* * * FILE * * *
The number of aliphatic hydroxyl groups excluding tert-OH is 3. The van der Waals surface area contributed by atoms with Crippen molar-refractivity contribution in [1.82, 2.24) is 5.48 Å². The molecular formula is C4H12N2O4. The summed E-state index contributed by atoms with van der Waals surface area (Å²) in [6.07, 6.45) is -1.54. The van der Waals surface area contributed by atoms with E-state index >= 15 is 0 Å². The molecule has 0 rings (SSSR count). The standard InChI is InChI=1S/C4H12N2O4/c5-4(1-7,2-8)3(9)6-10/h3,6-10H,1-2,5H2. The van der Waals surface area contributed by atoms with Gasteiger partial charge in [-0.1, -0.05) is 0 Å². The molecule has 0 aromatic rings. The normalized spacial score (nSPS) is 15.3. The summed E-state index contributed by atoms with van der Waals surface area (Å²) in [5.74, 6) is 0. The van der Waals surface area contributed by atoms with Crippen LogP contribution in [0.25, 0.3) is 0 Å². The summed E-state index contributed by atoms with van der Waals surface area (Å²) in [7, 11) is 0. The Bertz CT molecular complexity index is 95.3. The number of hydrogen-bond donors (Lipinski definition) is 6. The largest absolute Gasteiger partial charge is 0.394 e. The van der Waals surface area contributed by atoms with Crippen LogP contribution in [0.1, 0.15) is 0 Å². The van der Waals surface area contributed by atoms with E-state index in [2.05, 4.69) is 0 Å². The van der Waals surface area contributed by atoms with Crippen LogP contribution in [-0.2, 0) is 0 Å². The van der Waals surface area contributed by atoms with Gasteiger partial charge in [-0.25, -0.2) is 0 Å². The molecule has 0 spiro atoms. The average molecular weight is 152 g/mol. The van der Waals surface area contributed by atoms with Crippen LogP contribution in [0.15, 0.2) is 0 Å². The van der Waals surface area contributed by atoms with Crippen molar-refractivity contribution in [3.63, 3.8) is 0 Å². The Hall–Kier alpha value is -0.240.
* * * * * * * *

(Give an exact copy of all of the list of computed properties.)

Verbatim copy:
The number of aliphatic hydroxyl groups excluding tert-OH is 3. The van der Waals surface area contributed by atoms with Crippen molar-refractivity contribution in [1.82, 2.24) is 5.48 Å². The molecular formula is C4H12N2O4. The summed E-state index contributed by atoms with van der Waals surface area (Å²) in [6.07, 6.45) is -1.54. The van der Waals surface area contributed by atoms with E-state index >= 15 is 0 Å². The molecule has 0 rings (SSSR count). The standard InChI is InChI=1S/C4H12N2O4/c5-4(1-7,2-8)3(9)6-10/h3,6-10H,1-2,5H2. The van der Waals surface area contributed by atoms with Gasteiger partial charge in [-0.1, -0.05) is 0 Å². The molecule has 0 aromatic rings. The normalized spacial score (nSPS) is 15.3. The summed E-state index contributed by atoms with van der Waals surface area (Å²) in [5.74, 6) is 0. The van der Waals surface area contributed by atoms with Crippen LogP contribution in [0.25, 0.3) is 0 Å². The summed E-state index contributed by atoms with van der Waals surface area (Å²) in [7, 11) is 0. The Bertz CT molecular complexity index is 95.3. The number of hydrogen-bond donors (Lipinski definition) is 6. The largest absolute Gasteiger partial charge is 0.394 e. The van der Waals surface area contributed by atoms with Crippen LogP contribution in [0.1, 0.15) is 0 Å². The van der Waals surface area contributed by atoms with E-state index in [2.05, 4.69) is 0 Å². The van der Waals surface area contributed by atoms with Crippen LogP contribution in [-0.2, 0) is 0 Å². The van der Waals surface area contributed by atoms with Gasteiger partial charge in [-0.25, -0.2) is 0 Å². The molecule has 0 spiro atoms. The average molecular weight is 152 g/mol. The van der Waals surface area contributed by atoms with Crippen LogP contribution in [0.15, 0.2) is 0 Å². The van der Waals surface area contributed by atoms with Crippen molar-refractivity contribution in [3.63, 3.8) is 0 Å². The Hall–Kier alpha value is -0.240.